Friday, March 9, 2012

The space weather storm that was forecast to be the strongest in five years has fizzled out and ended up causing no impact to power grids or modern navigation systems.
Scientists say that the storm could still have adverse effects as it passes - "The magnetic field in the solar wind is not facing in the direction of danger. But it could change, into the early evening." Although space weather scientists have seen no more significant activity since the solar flares that launched the current storm, scientists around the globe are still keeping an a close watch on the Sun. "The part of the Sun where this came from is still active. It's a 27-day cycle and we're right in the middle of it, so it is coming straight at us and will be for a few days yet. We could see more material. " But regardless of its eventual extent, this episode of solar activity is a preview of what is to come in the broader, 11-year solar cycle.
"The event is the largest for several years, but it is not in the most severe class. We may expect more storms of this kind and perhaps much more severe ones in the next year or so as we approach solar maximum. Such events act as a wake-up call as to how our modern western lifestyles are utterly dependent on space technology and national power grid infrastructure."

**Nothing has more strength than dire necessity.**

This morning -

Yesterday -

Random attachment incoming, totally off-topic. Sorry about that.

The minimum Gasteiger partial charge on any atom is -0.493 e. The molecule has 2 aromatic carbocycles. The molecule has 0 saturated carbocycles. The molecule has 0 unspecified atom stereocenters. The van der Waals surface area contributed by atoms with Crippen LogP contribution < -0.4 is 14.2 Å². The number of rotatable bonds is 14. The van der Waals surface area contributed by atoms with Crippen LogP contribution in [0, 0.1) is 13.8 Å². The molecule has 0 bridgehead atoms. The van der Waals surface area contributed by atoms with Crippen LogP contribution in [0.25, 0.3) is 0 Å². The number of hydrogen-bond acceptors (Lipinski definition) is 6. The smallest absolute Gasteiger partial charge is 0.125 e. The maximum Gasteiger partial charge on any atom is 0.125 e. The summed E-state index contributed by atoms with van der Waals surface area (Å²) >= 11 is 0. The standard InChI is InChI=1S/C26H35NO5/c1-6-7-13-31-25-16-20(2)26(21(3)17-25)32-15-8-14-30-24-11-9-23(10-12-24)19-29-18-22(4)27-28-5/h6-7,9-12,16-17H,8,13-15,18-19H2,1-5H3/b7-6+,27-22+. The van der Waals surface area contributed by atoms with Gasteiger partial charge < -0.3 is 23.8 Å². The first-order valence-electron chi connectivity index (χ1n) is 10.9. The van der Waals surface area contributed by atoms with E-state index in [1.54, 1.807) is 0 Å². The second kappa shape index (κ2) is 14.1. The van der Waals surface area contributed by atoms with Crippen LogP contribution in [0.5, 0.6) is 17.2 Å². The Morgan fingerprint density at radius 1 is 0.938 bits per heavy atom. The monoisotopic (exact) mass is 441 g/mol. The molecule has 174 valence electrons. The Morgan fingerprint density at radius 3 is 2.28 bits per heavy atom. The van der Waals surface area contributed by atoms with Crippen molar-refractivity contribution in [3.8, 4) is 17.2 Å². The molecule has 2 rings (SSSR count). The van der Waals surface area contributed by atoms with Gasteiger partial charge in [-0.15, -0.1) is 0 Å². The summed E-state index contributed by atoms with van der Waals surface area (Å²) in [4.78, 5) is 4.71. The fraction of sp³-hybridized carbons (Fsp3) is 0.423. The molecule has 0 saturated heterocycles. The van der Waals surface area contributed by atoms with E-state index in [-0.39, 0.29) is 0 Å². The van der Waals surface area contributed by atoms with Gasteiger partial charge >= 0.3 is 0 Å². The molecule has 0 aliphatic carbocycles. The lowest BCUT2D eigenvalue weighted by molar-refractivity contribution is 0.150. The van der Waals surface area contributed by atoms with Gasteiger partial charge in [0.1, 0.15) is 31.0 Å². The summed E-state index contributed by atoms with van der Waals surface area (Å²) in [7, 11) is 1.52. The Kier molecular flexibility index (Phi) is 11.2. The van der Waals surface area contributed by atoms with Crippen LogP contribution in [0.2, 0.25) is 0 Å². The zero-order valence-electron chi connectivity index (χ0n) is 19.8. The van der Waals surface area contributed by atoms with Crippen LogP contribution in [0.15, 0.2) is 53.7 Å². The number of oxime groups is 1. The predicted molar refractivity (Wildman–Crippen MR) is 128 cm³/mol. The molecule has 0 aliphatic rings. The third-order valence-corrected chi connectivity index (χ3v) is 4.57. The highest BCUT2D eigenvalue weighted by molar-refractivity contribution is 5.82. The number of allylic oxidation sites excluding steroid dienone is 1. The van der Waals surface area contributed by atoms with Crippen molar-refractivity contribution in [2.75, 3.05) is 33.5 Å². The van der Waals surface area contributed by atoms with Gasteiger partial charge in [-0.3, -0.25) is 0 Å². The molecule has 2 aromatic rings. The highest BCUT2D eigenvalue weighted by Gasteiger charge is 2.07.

3/8/12 -


Explosion detected at Alaska's Cleveland volcano - Mount Cleveland, located about 45 miles from the community of Nikolski, is isolated on an uninhabited island and -- despite the volcano's regular eruption pattern -- has no real-time monitoring equipment. Cloud cover prevented visual observation or satellite imagery of the eruption. Officials said this was similar to eruptions in December, when small ash clouds dissipated quickly and didn't affect air traffic.

4.1 earthquake comes as scientists watch Alaska's Iliamna volcano - On Wednesday, the Alaska Volcano Observatory issued an alert that they were closely monitoring Iliamna Volcano, 130 miles from Anchorage on the lower west side of Cook Inlet, following a period of increased seismic activity. That was before a moderate earthquake struck the upper Cook Inlet region in the wee hours of Thursday morning that many residents of Alaska's largest city may have woken up to. It was located less than 40 miles from Kenai, Soldotna, and Anchorage. "Over the past three months, there have been several episodes of increased earthquake activity at Iliamna Volcano. One of these episodes is currently ongoing, and is characterized by numerous small earthquakes. This increase in earthquake activity may be related to movement of magma at depth, and additional observations including an airborne gas sampling and observation flight are being planned."
Despite the warning, the alert level for the volcano remained at "Green," meaning that no eruptive activity or potential for imminent eruption was evident. Iliamna has no record of eruptions, though it has gone through similar periods of increased seismicity in the past. The AVO notes that an incident in 1996-97 was similar, though it didn't result in an eruption. That earthquake was a fairly comfortable distance from Iliamna volcano - about 100 miles - but was the second earthquake in the past few days that set Southcentral Alaskans on edge. A magnitude 3.6 temblor took place Monday under Prince William Sound and a mere 16 miles from the ski resort town of Girdwood.
It's been an active couple of months for Alaska volcanoes: Cleveland rumbled back to life on Jan. 31, continuing an ongoing flirtation with eruption continuing from last year. Another Aleutian volcano, Kanaga, briefly came alive in mid-February before being downgraded in the early part of March.

In the Indian Ocean -